The spirit of innovation that has been at the core of the planning for the IAAF World Indoor Championships Portland 2016 was evident again at the Opening Press Conference on Thursday afternoon

The pre-event press conference is often a stiff, formal affair, held in a hotel lobby or in the bowels of an arena or stadium. The World Indoor press conference, however, was anything but stiff and formal. It had entertaining stories, interesting and honest responses from organizers and athletes, and much joking and laughter.

Staged outdoors in Pioneer Courthouse Square, otherwise known as “Portland’s Living Room,” where the medal ceremonies will also take place, it felt a little bit like a group of folks sitting around in an Irish pub sharing stories and laughs. A large contingent of international and U.S. media members were on hand, but the event was open to anyone. Even more remarkable, the general public as well as the media was able to ask questions of the athletes and luminaries at the conference.

After 20 straight days with rain in Portland, the clouds parted on this opening day of the championships. Sunglasses were in, umbrellas were out and coats were definitely optional for this gathering. Portland Mayor Charlie Hales took notice, saying the World Indoor Championships are “literally and figuratively Portland’s moment in the sun.”

Following a salute to all those with Irish ancestry on this St. Patrick’s Day – including himself by the way – IAAF Sebastian Coe began his remarks by noting the IAAF World Indoor Championships, with 500 competitors from 140 countries, are “the largest sporting event outside the Olympic Games this year.”

TrackTown USA President Vin Lananna spoke of his organization’s passion to create a championship event that is not only “athlete-centric,” but also one that will “connect all facets of our community to the sport that has been embraced and loved for generations.” Lananna said that especially includes connecting “the youth of our communities to these great heroes to my left on this stage. That’s what it’s all about – the next generation of track and field.”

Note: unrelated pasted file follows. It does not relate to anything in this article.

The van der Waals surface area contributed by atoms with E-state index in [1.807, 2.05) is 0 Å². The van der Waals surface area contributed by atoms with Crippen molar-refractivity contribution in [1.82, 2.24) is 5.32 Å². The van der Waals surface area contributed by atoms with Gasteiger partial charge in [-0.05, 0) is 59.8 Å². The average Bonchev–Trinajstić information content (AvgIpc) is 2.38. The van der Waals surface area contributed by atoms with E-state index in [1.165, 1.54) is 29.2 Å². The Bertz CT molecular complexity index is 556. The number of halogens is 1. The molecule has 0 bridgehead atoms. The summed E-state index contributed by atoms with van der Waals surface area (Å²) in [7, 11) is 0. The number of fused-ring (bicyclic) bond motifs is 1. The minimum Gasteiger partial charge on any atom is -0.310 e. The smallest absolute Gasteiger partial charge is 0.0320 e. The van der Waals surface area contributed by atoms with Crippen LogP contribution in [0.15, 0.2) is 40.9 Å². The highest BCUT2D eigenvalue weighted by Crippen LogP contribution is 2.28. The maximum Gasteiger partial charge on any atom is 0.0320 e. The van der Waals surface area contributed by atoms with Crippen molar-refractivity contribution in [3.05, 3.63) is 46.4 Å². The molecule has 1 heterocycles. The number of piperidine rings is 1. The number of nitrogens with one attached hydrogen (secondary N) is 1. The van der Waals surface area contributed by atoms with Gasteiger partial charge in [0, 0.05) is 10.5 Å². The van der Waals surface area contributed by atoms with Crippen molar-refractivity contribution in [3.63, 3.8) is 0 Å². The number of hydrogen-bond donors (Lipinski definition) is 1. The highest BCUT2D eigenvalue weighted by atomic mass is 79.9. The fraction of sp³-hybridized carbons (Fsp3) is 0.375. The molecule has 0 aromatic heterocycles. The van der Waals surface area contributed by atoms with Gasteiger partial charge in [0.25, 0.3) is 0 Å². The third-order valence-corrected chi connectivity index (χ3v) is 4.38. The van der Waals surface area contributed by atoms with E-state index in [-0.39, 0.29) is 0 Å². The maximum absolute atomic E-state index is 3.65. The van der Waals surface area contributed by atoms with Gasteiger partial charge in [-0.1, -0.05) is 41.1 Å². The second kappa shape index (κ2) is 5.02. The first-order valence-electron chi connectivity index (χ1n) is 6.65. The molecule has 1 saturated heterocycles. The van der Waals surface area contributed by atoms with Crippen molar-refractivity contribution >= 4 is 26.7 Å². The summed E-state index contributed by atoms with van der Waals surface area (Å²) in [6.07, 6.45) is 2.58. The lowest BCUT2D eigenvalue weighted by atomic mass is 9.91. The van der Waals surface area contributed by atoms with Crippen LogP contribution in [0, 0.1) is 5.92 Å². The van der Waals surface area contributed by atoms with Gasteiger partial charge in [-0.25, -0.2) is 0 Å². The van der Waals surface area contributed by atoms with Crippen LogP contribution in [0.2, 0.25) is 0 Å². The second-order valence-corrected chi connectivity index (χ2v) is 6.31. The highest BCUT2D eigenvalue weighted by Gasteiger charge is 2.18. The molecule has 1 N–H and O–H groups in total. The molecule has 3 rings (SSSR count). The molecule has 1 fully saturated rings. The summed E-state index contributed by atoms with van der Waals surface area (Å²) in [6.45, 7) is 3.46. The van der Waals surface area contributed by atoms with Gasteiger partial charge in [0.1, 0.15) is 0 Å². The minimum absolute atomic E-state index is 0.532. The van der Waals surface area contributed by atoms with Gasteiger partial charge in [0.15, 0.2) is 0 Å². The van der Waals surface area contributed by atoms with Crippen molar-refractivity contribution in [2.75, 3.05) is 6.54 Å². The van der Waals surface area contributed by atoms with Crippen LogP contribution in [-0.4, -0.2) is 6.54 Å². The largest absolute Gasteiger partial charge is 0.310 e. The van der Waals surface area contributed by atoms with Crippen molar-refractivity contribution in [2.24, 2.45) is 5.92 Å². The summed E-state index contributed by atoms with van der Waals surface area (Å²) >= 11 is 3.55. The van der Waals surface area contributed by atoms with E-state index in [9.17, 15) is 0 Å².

“These heroes” of whom Lananna spoke included defending champion and world heptathlon record-holder Ashton Eaton, a Portland native, world indoor and outdoor silver medalist Brianne Theisen-Eaton of Canada, two-time silver medallist sprinter Kim Collins of St. Kitts & Nevis, world high jump leader Gianmarco Tamberi  of Italy, and U.S. national champion in the 800, Ajee Wilson.

The best story of the press conference involved the head bandage Ashton Eaton was wearing while competing at last week’s U.S. Indoor Championships. The photo circulated around the internet, but few actually saw what happened.

Ashton explained, “Essentially, a pole vault crossbar fell on my head. And the worst part of the story is I was telling everyone nearby that ‘you guys, you need to watch out for the crossbar, keep your head on a swivel.’ And who gets hit? Me.”

Brianne Theisen-Eaton took over the story about her husband from there.

“I didn’t even see it happen. When I found out about it was when our physio was running over and saying, ‘Ashton is getting staples in his head – do you think that is a good idea?’ I said, ‘What?’ So my first concern was he is going to look like Frankenstein and I went down there to make sure there were no staples going into his head and that’s what the bandage was for. He got stitched up afterward.”

Among the other more arcane subjects covered were why Tamberi at one point in his career had half of a beard, how Kim Collins, who will turn 40 in April, manages to keep sprinting at a world-class level, and Seb Coe’s black and white video of his first major championship at the 1977 World Indoors.
It was one of the few press conferences that this observer was sorry to see end.